Migrating a Webpack project to Vite

At work we have a moderately sized React project that uses Webpack to build. We have a few customizations for Webpack, mainly to try to get it to go a bit faster, but I decided to look into Vite primarily because I want to try to improve our build speeds. I was surprised at the amount of obstacles we encountered along the way, so I’ve tried to lay them out here in case anyone else is looking to do the same.

Multiple entrypoints

I think most Vite users have a single page that forms the basis of their application - a SPA or single page app. React Router or something will handle different paths, but it’ll all start from one index.html. Not us, however.

We render our index.html equivalent on the server-side (using Javalin with Pebble templates) so we can server-side inject some variables for our React code. We also have a bunch of different pages that serve as individual React pages. This means we might have a template like this:

{% block head %}
    {% include 'web/react.html.twig' %}
{% endblock %}

{% block body %}
        const username = "{{ username }}";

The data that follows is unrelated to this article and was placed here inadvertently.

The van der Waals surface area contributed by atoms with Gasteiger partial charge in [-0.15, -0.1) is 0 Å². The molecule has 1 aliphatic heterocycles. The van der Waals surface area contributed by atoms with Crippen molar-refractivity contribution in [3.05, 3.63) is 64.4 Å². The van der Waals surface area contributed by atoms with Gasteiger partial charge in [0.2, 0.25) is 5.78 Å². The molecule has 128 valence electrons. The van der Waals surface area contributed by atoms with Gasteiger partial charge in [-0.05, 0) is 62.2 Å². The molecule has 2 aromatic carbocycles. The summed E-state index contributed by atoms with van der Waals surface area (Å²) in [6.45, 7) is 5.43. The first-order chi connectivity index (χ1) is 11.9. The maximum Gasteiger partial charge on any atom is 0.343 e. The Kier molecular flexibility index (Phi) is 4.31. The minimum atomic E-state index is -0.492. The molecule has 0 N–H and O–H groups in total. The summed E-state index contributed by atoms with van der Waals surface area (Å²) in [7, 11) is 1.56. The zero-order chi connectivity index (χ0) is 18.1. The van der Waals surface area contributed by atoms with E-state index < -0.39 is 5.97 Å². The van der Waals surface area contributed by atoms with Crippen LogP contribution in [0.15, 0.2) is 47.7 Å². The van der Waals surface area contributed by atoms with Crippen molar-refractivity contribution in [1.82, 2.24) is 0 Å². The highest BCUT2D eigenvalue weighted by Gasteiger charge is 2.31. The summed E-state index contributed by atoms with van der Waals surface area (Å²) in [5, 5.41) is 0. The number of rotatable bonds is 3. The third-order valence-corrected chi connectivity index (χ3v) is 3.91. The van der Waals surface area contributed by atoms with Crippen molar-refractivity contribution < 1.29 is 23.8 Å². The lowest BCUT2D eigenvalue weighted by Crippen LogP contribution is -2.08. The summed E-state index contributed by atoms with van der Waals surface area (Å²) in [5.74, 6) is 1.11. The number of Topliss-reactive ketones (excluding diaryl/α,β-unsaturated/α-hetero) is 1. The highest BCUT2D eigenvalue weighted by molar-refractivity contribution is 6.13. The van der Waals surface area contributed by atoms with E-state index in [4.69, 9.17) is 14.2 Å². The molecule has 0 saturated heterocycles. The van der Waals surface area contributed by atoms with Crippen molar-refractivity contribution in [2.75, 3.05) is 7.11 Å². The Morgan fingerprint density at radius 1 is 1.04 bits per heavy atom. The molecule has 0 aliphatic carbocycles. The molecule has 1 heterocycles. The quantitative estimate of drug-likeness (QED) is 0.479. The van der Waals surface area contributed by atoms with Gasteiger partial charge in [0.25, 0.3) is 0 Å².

<div id='user-root'></div>
	<script src="/dist/user-bundle.js"></script>
{% endblock %}

So, our Webpack config takes a bunch of entrypoints like src/user.tsx and outputs dist/user-bundle.js. Vite supports this but it took me a lot longer than I thought to figure it out. Documentation around this area expects you to be building a library with multiple entrypoints, which will get you code that won’t easily run in a browser. The Vite config is actually pretty simple:

export default defineConfig({
    plugins: [react()],
    build: {
        manifest: true, // crucial for our backend integration
        rollupOptions: {
            input: {
                user: 'src/user.tsx',
                foo: 'src/foo.tsx', //etc

While Webpack would output a single bundled JS file, which somehow included CSS as well, Vite outputs dozens of JS and CSS files. Pointing our backend to it is easy in dev mode, after running vite:

{% block head %}
    <script type="module">
        import RefreshRuntime from 'http://localhost:5173/@react-refresh'
        window.$RefreshReg$ = () => {}
        window.$RefreshSig$ = () => (type) => type
        window.__vite_plugin_react_preamble_installed__ = true
    <script type="module" src="http://localhost:5173/@vite/client"></script>
{% endblock %}

{% block body %}
        const username = "{{ username }}";
	<div id='user-root'></div>
	<script src="http://localhost:4568/src/user.tsx"></script>
{% endblock %}

We no longer include react.html.twig - previously we had shared react.js and react-dom.js between all our entrypoints, handling the code splitting ourselves. But Vite does all that for us.